Industry leaders to chart TVET’s path


Deft fingers: Girls learning tailoring at a TVET class.

Deft fingers: Girls learning tailoring at a TVET class.

PETALING JAYA: Leaders of Malaysian industries are working with the government to develop a skills standard and syllabus that are of international quality, says Department of Skills Development director-general Nidzam Kamarulzaman.

These industry players, known as Industry Lead Bodies (ILB), want to help ensure Malaysia’s TVET is on par with developed nations like Australia and Canada, he said.

“In the next two years, over 30 major TVET (Technical and Vocational Education Training) ILBs will come together to create their own skills standards based on the practices of developed countries,” he said.

He said they would work together to capitalise on their strengths as leading companies in their respective fields, and come up with a syllabus for TVET training centres under the skills department.

“This is a step towards a more independent direction for TVET institutes in the country,” he said.

In many developed countries, he said, industries take the lead in developing their own skills standards and syllabus for technical and vocational education.

“They assist the government departments in doing so because they are the experts, they would know better,” he said in an interview.

Some of the companies involved, according to Nidzam, are Malaysia Digital Economy Corporation, Malaysian Plastics Manufac-turers Association and the Malaysian Association of Hotels.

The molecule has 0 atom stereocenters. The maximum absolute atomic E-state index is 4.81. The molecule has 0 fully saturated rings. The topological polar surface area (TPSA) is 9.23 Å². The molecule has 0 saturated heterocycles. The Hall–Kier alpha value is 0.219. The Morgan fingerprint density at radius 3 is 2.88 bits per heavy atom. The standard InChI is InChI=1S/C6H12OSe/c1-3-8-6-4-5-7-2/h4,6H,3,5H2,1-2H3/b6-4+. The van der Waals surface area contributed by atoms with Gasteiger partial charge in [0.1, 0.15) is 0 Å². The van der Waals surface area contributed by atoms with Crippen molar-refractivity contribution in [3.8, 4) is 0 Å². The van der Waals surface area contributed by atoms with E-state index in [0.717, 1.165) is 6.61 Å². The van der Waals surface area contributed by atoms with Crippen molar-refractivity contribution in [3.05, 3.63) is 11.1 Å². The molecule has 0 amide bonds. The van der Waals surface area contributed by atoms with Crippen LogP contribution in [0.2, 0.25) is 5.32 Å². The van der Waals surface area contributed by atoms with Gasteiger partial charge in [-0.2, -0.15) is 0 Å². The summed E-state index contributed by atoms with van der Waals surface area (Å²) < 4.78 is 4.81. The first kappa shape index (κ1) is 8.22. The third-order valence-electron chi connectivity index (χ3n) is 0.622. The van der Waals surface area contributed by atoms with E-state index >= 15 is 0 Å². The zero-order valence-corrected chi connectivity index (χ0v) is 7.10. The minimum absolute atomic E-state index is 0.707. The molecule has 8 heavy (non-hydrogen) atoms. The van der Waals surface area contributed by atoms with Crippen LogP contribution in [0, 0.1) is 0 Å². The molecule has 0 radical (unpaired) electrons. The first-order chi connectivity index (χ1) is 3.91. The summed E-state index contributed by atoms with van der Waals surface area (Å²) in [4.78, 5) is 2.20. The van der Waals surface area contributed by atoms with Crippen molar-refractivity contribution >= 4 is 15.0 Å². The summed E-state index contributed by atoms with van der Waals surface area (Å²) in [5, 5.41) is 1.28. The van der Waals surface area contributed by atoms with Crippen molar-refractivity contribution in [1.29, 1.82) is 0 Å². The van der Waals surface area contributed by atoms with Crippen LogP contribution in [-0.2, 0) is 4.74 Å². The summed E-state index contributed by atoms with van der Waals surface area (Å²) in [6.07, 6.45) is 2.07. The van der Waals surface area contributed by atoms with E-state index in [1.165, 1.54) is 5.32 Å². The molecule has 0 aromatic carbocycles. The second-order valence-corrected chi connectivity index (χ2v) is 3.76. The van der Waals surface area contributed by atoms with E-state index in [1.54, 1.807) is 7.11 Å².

Nidzam also urged local industries to play a bigger role.

“Come forward to assist the government to overcome prevalent mismatches in skills gap. There is only so much we can do ourselves,” he said.

Since TVET training institutes serve to provide skilled manpower as required by the industry, the industry players should thus visit these institutes and identify the problems, and then work on it with the government.

“They can contribute their expertise and resources, such as sharing equipment and keeping institutes updated on what is relevant to their current needs, rather than having centres blindly churn out graduates, leading to duplication of programmes, oversupply of graduates and mismatch in skills, among other problems.

“This way, we work towards producing graduates according to market needs,” he said.

Nidzam said training agencies under the skills department that prescribe to the System Persijilan Kemahiran Malaysia (SPKM) are guided by industry-set standards known as the National Occupational Skills Standard (NOSS).

The SPKM oversees the accreditation and certification of skills training institutes.

He said NOSS is regularly reviewed by the skills department, based on technological changes.

Some of the agencies involved include Institut Latihan Perindustrian, Giat Mara, Federation of JPK Accredited Centres and Institut Kemahiran Tinggi Belia Negara.

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tvet , independent , skills department